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A green temple in the desert

Posted on Mar 13 2014 | IBNS

India has thousands of temples, small and big. Unfortunately, most of them reek of waste and dirt around once the devotees leave. The Salasar temple in Rajasthan shows how there is possibility of eco-friendly temples, reports Rekha Pal.

Gods and goddesses in the Indian pantheon are greatly revered in the country. So are their abodes or temples. But other than that, even gods cannot vouch for cleanliness and hygiene in most of India's temple towns. The adage 'Cleanliness is next to godliness' simply doesn't hold true in most of the temples dotting the country.

That is why the temple town of Salasar in Rajasthan's Churu district is so different. Known for its famous temple Salasar Balaji, dedicated to Lord Hanuman, it is gearing up to turn into a zero-waste region with the mantra of sustainability.

Salasar, about 180 km from Jaipur, hosts one of Rajasthan's richest temples. It is now undergoing an eco-friendly makeover to make its devotees realise the importance of going green.

The concept of merging religious tourism with heightened eco-awareness among common people and devotees on the necessity of cleaning up the mess around the temples is gaining ground in Rajasthan.

Some temples like Tirupati in South India, Golden Temple in Amritsar and the Dargah Sharif in Ajmer have incorporated solar energy years ago to become eco-friendly.

But Salasar Balaji would be the first temple in the desert state to turn it into an eco village par excellence. The cash-rich temple aims to turn into a zero-waste region by 2015.
The Balaji's idol here is different from all other idols of Hanuman. Here Balaji has a round face with moustache and beard, making it unique.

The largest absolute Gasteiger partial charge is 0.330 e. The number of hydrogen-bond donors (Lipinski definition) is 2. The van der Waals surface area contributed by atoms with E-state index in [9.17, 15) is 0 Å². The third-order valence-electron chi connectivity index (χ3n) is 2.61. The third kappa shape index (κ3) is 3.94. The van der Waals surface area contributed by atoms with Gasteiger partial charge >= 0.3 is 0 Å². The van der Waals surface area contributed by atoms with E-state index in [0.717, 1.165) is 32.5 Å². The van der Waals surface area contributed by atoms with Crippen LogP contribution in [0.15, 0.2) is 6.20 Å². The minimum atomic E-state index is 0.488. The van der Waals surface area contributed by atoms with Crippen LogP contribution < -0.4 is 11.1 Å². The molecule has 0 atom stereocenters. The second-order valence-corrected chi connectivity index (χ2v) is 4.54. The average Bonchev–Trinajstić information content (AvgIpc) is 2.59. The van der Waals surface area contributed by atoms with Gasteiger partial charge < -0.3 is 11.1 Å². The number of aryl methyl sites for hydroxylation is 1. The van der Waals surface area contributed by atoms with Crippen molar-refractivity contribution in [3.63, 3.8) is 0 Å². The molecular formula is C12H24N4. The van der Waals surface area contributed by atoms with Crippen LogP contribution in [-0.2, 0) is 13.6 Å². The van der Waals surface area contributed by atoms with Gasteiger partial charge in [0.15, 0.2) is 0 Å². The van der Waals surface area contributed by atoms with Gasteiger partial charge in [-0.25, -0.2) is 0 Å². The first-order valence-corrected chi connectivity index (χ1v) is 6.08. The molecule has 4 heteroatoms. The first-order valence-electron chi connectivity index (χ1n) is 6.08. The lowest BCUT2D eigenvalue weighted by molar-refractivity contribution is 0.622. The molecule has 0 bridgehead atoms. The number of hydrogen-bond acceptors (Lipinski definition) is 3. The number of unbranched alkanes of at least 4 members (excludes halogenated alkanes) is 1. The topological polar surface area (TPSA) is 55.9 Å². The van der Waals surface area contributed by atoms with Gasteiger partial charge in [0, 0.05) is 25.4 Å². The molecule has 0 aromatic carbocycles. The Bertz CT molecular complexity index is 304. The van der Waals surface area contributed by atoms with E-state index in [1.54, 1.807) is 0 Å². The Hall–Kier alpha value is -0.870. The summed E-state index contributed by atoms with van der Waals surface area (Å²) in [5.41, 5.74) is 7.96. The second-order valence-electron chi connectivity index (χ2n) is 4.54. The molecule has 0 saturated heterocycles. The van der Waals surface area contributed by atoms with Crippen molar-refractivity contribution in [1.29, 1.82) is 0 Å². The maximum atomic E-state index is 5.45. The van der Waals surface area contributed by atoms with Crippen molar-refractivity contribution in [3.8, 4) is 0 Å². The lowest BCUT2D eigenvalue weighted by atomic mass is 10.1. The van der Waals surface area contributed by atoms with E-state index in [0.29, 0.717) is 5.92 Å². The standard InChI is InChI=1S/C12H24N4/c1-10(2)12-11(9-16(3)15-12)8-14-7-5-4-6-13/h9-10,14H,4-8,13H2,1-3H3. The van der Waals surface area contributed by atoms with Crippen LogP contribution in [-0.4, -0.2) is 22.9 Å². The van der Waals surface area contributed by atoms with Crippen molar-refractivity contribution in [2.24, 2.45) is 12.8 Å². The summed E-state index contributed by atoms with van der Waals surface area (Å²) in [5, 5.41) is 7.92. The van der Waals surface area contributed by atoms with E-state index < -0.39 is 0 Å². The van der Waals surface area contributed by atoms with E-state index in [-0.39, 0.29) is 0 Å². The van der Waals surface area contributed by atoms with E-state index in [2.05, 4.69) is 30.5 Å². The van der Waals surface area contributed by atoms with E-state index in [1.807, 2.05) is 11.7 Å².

Salasar Balaji attracts lakhs of devotees from all across the country especially on Chaitra Shukla Chaturdashi (April) and Sharad Purnima (October). The crowd especially surges on Tuesdays and Saturdays every week.

"The deity receives veneration from devotees of West Bengal as well, especially Marwaris, from places like Kolkata, Malda, New Jalpaiguri, Durgapur and Gangasagar come here regularly," Vijai Pujari, chief of Shri Hanuman Seva Samiti (HSS),which runs the temple, said. "It is usually to pay obeisance to Balaji after a wish fulfillment," he added.

Interestingly Salasar, about three square km in area, has a population of not more than 5000 but more than 60 small guest houses run here to cater to the religious tourists. Obviously, the town's economy is centered around its temple.

The small town benefits from the huge tourist flow and the consequent economic opportunities it offers for the local population. But at the same time, Salasar has to suffer stress on its environment. Increase in transportation, waste generation, water and energy use during those peak seasons are slowly but steadily deteriorating Salasar's natural environment. It is a threat to the sustainability of the village's resources, to its tourism activities, and thus economic sustainability as a whole in the long run and also poses health risks for the local population.